Make regulations affordable
Another major trend is public-private partnerships (P3s). A true P3 is a separate entity where a public agency and private-sector organization are partners. The skills, assets, and motivation of each are shared in delivering a service for the benefit of the public. Increasingly, P3s are being considered as an implementation mechanism. This approach enables both the public agency and private entity to share in the risks and rewards potential in delivering the service.
The P3 model has been used in other situations such as highways and military housing. While proven to be a viable way to implement other infrastructure projects, it is just now beginning to be applied to stormwater management retrofit programs.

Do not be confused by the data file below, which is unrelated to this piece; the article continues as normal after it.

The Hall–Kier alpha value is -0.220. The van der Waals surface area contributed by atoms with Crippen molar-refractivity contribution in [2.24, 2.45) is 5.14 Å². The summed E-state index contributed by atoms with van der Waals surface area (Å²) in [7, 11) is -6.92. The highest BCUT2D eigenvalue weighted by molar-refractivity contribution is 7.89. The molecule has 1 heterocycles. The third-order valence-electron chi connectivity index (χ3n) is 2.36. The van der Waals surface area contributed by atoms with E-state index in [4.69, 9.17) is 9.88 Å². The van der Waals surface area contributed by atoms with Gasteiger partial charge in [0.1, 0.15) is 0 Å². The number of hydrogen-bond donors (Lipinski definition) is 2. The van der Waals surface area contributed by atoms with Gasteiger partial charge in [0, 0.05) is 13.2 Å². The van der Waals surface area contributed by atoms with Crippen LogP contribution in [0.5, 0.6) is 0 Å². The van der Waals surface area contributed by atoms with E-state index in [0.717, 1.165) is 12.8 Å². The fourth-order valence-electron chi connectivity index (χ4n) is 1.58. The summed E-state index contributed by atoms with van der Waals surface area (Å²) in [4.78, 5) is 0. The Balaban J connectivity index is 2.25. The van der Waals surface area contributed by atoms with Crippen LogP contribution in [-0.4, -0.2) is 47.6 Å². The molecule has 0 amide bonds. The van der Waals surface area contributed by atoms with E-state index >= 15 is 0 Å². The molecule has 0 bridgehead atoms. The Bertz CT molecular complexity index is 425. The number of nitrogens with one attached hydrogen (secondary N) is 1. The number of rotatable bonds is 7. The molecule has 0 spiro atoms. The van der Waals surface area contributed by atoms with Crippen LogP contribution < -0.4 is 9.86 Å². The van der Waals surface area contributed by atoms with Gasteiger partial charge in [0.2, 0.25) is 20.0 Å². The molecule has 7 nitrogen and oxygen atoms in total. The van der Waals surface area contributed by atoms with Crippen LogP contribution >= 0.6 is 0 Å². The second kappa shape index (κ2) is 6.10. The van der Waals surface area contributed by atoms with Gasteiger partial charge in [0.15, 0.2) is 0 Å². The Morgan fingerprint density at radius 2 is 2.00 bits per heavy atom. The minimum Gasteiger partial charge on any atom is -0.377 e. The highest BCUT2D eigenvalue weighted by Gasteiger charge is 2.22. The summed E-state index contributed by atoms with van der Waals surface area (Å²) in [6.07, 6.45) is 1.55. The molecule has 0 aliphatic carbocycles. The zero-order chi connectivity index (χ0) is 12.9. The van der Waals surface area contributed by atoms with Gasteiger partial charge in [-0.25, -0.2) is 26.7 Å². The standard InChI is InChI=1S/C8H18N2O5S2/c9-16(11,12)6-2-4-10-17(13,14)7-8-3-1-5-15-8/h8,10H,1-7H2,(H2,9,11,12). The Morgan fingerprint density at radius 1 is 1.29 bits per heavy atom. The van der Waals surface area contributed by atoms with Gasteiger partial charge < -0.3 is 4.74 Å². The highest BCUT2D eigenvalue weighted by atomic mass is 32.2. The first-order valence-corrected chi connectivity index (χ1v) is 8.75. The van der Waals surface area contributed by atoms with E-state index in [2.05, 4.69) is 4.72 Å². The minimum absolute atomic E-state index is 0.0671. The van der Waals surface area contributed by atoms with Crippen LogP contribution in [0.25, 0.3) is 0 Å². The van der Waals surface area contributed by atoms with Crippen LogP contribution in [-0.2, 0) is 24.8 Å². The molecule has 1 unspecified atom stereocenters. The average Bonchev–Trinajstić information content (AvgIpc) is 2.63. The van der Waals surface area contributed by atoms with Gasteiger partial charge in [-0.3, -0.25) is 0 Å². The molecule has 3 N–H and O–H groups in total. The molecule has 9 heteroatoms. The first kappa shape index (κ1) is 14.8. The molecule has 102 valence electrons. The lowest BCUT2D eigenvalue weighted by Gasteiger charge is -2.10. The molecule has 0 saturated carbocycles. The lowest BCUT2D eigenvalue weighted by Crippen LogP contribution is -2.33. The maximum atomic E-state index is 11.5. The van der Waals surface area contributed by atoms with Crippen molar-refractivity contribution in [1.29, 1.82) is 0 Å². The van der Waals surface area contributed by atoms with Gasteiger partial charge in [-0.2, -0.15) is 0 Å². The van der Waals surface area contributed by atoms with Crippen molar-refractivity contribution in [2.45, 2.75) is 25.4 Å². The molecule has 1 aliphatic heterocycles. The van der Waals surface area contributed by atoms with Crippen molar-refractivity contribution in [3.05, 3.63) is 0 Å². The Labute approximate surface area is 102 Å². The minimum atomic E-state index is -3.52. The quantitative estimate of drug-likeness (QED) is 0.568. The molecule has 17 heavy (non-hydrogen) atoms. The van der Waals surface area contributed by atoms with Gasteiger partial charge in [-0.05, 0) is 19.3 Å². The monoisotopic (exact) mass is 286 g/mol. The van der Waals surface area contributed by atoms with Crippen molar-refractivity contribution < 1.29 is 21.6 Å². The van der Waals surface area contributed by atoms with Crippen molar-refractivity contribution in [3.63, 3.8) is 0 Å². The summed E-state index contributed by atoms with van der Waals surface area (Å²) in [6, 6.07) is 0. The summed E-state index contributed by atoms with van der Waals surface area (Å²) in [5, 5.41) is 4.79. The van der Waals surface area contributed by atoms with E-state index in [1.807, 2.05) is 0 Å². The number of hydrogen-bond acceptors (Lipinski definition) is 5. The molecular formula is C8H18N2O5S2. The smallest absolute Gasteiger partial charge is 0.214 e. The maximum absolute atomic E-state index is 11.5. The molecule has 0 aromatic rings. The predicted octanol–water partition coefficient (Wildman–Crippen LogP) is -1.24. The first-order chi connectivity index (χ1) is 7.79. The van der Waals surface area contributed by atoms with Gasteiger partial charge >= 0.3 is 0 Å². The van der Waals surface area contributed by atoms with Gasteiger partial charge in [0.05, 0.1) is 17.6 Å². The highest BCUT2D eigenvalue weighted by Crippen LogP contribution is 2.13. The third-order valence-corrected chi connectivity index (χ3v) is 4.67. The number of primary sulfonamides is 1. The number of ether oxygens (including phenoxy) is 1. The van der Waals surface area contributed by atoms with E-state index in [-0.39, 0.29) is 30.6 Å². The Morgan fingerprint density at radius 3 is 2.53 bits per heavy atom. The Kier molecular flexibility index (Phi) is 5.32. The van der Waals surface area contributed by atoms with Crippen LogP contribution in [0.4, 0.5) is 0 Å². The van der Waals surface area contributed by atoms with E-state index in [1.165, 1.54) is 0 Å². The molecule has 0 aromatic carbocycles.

In the world of stormwater today, most trends are driven by the MS4 regulations being implemented by the EPA. From retrofitting to new and creative ways to fund infrastructure, the overarching topic of stormwater management will continue to take center stage for quite some time to come as the government, property owners, and stormwater industry professionals all do their part to clean up the nation’s waterways.
Jennifer Rauhofer, P.E., is president, and Theodore Scott, P.E., CPESC, LEED AP, is executive vice president and founder of Stormwater Maintenance and Consulting (www.mdswm.com), which specializes in civil engineering, landscape architecture, environmental analysis, maintenance, and construction as it relates to existing and planned stormwater infrastructure.